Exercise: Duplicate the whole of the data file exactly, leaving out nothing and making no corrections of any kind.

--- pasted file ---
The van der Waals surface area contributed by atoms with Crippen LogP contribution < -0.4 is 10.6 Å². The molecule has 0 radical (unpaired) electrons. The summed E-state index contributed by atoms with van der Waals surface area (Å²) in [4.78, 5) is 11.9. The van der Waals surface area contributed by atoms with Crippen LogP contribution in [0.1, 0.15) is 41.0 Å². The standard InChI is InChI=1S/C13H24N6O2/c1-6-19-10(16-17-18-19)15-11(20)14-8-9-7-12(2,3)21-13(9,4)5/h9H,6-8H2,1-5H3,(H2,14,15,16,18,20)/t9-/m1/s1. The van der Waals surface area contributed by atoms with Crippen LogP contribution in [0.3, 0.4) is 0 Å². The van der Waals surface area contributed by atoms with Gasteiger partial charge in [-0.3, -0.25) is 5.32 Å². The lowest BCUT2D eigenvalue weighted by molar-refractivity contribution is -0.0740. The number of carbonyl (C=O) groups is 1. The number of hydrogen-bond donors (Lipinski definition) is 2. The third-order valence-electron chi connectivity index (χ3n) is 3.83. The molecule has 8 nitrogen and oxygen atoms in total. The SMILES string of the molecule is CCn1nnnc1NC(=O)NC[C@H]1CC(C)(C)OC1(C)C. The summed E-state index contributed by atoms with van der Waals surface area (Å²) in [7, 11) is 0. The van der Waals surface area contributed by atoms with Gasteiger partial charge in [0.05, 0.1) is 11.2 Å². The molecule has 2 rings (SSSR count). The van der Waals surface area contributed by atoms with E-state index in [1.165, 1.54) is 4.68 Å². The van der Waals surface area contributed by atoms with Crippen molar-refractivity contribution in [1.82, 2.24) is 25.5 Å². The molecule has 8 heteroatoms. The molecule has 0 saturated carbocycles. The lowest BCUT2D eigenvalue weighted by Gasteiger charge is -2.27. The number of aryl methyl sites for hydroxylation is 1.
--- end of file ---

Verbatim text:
The van der Waals surface area contributed by atoms with Crippen LogP contribution < -0.4 is 10.6 Å². The molecule has 0 radical (unpaired) electrons. The summed E-state index contributed by atoms with van der Waals surface area (Å²) in [4.78, 5) is 11.9. The van der Waals surface area contributed by atoms with Crippen LogP contribution in [0.1, 0.15) is 41.0 Å². The standard InChI is InChI=1S/C13H24N6O2/c1-6-19-10(16-17-18-19)15-11(20)14-8-9-7-12(2,3)21-13(9,4)5/h9H,6-8H2,1-5H3,(H2,14,15,16,18,20)/t9-/m1/s1. The van der Waals surface area contributed by atoms with Crippen LogP contribution in [0.3, 0.4) is 0 Å². The van der Waals surface area contributed by atoms with Gasteiger partial charge in [-0.3, -0.25) is 5.32 Å². The lowest BCUT2D eigenvalue weighted by molar-refractivity contribution is -0.0740. The number of carbonyl (C=O) groups is 1. The number of hydrogen-bond donors (Lipinski definition) is 2. The third-order valence-electron chi connectivity index (χ3n) is 3.83. The molecule has 8 nitrogen and oxygen atoms in total. The SMILES string of the molecule is CCn1nnnc1NC(=O)NC[C@H]1CC(C)(C)OC1(C)C. The summed E-state index contributed by atoms with van der Waals surface area (Å²) in [7, 11) is 0. The van der Waals surface area contributed by atoms with Gasteiger partial charge in [0.05, 0.1) is 11.2 Å². The molecule has 2 rings (SSSR count). The van der Waals surface area contributed by atoms with E-state index in [1.165, 1.54) is 4.68 Å². The van der Waals surface area contributed by atoms with Crippen molar-refractivity contribution in [1.82, 2.24) is 25.5 Å². The molecule has 8 heteroatoms. The molecule has 0 saturated carbocycles. The lowest BCUT2D eigenvalue weighted by Gasteiger charge is -2.27. The number of aryl methyl sites for hydroxylation is 1.